qudt:CT_COUNTABLY-INFINITE

Type
Description

A set of numbers is called countably infinite if there is a way to enumerate them. Formally this is done with a bijection function that associates each number in the set with exactly one of the positive integers. The set of all fractions is also countably infinite. In other words, any set $$X$$ that has the same cardinality as the set of the natural numbers, or $$| X | \; = \; | \mathbb N | \; = \; \aleph0$$, is said to be a countably infinite set.

Properties
countable
Annotations
A set of numbers is called countably infinite if there is a way to enumerate them. Formally this is done with a bijection function that associates each number in the set with exactly one of the positive integers. The set of all fractions is also countably infinite. In other words, any set $$X$$ that has the same cardinality as the set of the natural numbers, or $$| X | \; = \; | \mathbb N | \; = \; \aleph0$$, is said to be a countably infinite set.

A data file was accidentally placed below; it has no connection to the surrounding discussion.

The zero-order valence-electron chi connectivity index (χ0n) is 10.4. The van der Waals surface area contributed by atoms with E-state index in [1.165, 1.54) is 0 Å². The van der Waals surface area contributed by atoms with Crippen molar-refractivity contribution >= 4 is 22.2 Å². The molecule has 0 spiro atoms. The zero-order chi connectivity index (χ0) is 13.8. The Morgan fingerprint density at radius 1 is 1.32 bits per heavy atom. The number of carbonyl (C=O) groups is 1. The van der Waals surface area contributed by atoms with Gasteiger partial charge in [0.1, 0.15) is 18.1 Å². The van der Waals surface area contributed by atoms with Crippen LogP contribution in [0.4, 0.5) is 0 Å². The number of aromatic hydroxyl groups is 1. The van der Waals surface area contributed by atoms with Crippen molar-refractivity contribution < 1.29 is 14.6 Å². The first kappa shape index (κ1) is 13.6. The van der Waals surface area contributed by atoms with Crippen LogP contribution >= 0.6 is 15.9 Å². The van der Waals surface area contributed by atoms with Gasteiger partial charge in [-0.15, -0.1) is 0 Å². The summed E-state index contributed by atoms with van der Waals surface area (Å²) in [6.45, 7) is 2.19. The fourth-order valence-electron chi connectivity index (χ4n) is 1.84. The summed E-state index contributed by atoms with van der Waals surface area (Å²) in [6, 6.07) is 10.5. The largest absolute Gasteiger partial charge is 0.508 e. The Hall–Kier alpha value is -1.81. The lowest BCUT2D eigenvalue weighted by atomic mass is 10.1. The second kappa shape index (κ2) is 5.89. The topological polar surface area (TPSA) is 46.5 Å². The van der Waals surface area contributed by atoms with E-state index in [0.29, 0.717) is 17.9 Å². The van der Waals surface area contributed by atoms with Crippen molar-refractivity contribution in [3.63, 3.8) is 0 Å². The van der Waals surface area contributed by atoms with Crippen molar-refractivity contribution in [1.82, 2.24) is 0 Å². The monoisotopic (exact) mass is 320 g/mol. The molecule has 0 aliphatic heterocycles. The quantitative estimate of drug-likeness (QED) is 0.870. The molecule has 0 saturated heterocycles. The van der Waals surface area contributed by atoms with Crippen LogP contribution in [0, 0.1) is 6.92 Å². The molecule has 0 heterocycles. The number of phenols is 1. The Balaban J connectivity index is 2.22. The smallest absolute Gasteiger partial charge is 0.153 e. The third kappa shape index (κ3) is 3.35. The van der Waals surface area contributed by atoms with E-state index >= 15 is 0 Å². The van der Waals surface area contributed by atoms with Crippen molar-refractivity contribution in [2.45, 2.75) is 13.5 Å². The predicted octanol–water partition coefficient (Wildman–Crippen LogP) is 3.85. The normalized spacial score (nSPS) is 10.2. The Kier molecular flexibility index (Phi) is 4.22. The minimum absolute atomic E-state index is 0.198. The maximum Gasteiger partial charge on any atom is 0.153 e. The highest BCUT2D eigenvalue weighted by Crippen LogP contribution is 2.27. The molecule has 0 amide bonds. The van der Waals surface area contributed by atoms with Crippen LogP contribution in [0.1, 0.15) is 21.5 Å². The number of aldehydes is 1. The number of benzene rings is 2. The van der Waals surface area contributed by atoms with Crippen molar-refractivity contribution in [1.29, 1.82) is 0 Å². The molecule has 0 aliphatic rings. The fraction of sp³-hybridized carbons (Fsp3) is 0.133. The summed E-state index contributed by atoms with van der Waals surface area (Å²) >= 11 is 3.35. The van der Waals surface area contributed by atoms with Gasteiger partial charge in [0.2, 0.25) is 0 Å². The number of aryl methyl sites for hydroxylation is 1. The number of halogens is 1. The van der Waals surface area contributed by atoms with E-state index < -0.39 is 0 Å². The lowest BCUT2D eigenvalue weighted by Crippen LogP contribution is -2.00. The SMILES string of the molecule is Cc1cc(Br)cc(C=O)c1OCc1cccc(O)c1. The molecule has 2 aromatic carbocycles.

Countably Infinite Cardinality Type

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